Philipp Plein Wanted to 'F*ck Our Minds' With His Fall 2015 Show

It worked.
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Alyssa Vingan Klein
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It worked.
The designer and his models taking a victory lap. Photo: Imaxtree

The designer and his models taking a victory lap. Photo: Imaxtree

It probably goes without saying that I, sadly, have never hung out backstage during a famous rock band's arena tour, but going to meet designer Philipp Plein before his fall 2015 show in Milan is exactly what I'd imagine that would be like.

Waiting in a curtained-off room fashioned with plush couches, an antipasto spread so magnificent it could only be Italian, a big-screen TV and sexy mood lighting, Plein was pretty amped up about the event he'd planned. This didn't shock me, considering the man had a fully functioning roller coaster built in the center of the show space, and Azealia Banks waiting in the wings — actually, in another curtained-off area adjacent to his — for a surprise performance on the runway.

Despite his visible excitement, Plein's tagline for the season, "there will be no miracles here," was kind of a bummer. "Today we live in the world of Internet; what happens is that people stop dreaming, and that kills the miracle — this is very sad, but it's true," he hurriedly explained. "When we don’t know something, we Google it. In the past, when you didn’t know something, you’d make it up in your head. Your dreams get destroyed. You don’t imagine anymore, you Google. I’m trying the opposite — I’m trying to fuck your mind tonight, and take your mind on a trip."

Plein knows he isn't reinventing the wheel, here — this was apparent in his streetwear-inspired collection that heavily relied on the "athleisure" trend that's been ubiquitous for the better part of a year — but that's never been his goal. He's hoping to bring the fun back to the luxury market, especially during Fashion Month, when his audience has seen "the same shit every day" (referring to shows with the same models and core trends) over the last two weeks. "Fashion is about having fun; it's a multi-billion dollar business for many brands, of course, but on the other side, it's supposed to be fun," he said. "We’re not only selling clothes, we’re selling emotions and dreams. Nowadays, anyone can design something and sell it — you can only create an image. This is what we’re doing."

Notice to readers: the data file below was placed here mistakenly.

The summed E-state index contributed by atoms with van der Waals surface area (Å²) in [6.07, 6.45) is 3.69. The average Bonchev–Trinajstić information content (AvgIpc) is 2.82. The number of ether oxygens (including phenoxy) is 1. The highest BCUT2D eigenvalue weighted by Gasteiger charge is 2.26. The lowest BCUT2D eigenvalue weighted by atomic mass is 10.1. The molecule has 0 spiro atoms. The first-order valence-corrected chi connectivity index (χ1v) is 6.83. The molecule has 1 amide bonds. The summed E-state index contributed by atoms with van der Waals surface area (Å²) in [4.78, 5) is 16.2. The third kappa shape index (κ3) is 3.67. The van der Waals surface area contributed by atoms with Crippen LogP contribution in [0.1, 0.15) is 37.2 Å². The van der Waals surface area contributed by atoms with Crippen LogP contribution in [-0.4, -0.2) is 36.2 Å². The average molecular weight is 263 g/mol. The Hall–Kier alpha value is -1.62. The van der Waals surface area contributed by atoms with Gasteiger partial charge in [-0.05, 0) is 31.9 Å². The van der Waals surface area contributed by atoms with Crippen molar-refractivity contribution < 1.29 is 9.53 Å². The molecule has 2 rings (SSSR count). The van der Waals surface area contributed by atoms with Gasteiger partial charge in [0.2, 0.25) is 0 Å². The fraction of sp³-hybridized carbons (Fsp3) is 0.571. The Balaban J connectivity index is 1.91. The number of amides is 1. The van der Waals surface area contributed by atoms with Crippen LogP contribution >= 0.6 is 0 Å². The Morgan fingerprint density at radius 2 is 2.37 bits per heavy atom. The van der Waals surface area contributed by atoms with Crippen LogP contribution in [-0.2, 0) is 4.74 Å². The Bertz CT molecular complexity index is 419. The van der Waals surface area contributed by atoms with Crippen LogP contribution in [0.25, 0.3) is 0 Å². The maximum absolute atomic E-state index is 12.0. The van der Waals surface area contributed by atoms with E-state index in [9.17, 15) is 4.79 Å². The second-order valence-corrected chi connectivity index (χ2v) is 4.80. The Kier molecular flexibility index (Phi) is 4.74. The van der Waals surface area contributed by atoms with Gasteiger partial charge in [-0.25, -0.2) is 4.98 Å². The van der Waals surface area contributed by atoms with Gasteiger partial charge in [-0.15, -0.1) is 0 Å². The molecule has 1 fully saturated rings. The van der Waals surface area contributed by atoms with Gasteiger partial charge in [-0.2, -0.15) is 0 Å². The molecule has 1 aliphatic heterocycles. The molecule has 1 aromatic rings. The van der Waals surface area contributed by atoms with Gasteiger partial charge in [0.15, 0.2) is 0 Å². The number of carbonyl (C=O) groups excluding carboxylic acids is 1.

On giant LED signs and in neon lights around the stadium-like set, the designer's hashtag for the season, #PleinsWarriors, was on prominent display. When asked why he considers his girl a "warrior," he said it stemmed from his initial inspiration for fall, which was Africa. "I saw leopard prints and zebra prints, but I don’t want to look like Roberto Cavalli — I have to be me," he explained. "Then I saw all of these warrior tribes in Africa, how they do body painting in black and white. When I was looking for music, we saw Beyoncé’s video for "Run the World" — they were warriors under a bridge, in Brooklyn or something. Warriors today live in the streets, and this is also where you create the fashion, it’s born on the street."

Models walked the runway in looks I very well could envision them wearing on their off-duty days: Football jerseys, sports bras and jogging pants — though Plein's versions are made from mink or python — that they could pair with sneakers or flat booties. The designer calls it "luxury street style" with a touch of sexiness, designed for the woman of today. Despite the skyrocketing popularity of athletic wear, I'm not sure who's spending thousands of dollars on a sporty fur jersey, but the scale of Plein's spectacle on Wednesday night suggests he must have plenty of customers out there somewhere, right?

With the flashing lights, booming soundtrack of sing-along hits like "My Sharona" and "Blitzkreig Bop" and the aforementioned roller coaster — which models actually rode once their looks had come down the runway — it was nearly impossible to keep focused on the collection, but considering Plein's primary objective was to let the audience have a little fun, we don't think that's a bad thing. And as for Plein's goal of fucking our minds? Well, it worked.